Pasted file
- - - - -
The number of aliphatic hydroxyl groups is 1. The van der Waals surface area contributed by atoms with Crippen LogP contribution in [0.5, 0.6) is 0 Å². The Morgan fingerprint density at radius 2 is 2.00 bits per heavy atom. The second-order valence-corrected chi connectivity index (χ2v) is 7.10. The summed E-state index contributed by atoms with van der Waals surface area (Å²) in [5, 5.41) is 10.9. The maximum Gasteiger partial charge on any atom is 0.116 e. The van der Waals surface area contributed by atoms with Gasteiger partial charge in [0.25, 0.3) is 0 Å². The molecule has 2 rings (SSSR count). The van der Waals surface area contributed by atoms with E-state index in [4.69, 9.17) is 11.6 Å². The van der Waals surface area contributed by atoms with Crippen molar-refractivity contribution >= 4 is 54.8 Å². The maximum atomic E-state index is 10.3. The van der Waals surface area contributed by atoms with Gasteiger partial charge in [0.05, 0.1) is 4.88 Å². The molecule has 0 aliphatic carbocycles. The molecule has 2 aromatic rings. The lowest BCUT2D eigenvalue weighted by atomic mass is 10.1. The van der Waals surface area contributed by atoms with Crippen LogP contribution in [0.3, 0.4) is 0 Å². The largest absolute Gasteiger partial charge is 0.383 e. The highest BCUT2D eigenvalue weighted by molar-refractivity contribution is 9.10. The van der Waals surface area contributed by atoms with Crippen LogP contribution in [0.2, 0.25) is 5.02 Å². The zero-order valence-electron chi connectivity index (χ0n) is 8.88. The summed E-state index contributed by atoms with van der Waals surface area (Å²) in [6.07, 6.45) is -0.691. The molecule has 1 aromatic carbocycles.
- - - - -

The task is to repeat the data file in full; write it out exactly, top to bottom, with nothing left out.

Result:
The number of aliphatic hydroxyl groups is 1. The van der Waals surface area contributed by atoms with Crippen LogP contribution in [0.5, 0.6) is 0 Å². The Morgan fingerprint density at radius 2 is 2.00 bits per heavy atom. The second-order valence-corrected chi connectivity index (χ2v) is 7.10. The summed E-state index contributed by atoms with van der Waals surface area (Å²) in [5, 5.41) is 10.9. The maximum Gasteiger partial charge on any atom is 0.116 e. The van der Waals surface area contributed by atoms with Gasteiger partial charge in [0.25, 0.3) is 0 Å². The molecule has 2 rings (SSSR count). The van der Waals surface area contributed by atoms with E-state index in [4.69, 9.17) is 11.6 Å². The van der Waals surface area contributed by atoms with Crippen molar-refractivity contribution >= 4 is 54.8 Å². The maximum atomic E-state index is 10.3. The van der Waals surface area contributed by atoms with Gasteiger partial charge in [0.05, 0.1) is 4.88 Å². The molecule has 0 aliphatic carbocycles. The molecule has 2 aromatic rings. The lowest BCUT2D eigenvalue weighted by atomic mass is 10.1. The van der Waals surface area contributed by atoms with Crippen LogP contribution in [0.3, 0.4) is 0 Å². The largest absolute Gasteiger partial charge is 0.383 e. The highest BCUT2D eigenvalue weighted by molar-refractivity contribution is 9.10. The van der Waals surface area contributed by atoms with Crippen LogP contribution in [0.2, 0.25) is 5.02 Å². The zero-order valence-electron chi connectivity index (χ0n) is 8.88. The summed E-state index contributed by atoms with van der Waals surface area (Å²) in [6.07, 6.45) is -0.691. The molecule has 1 aromatic carbocycles.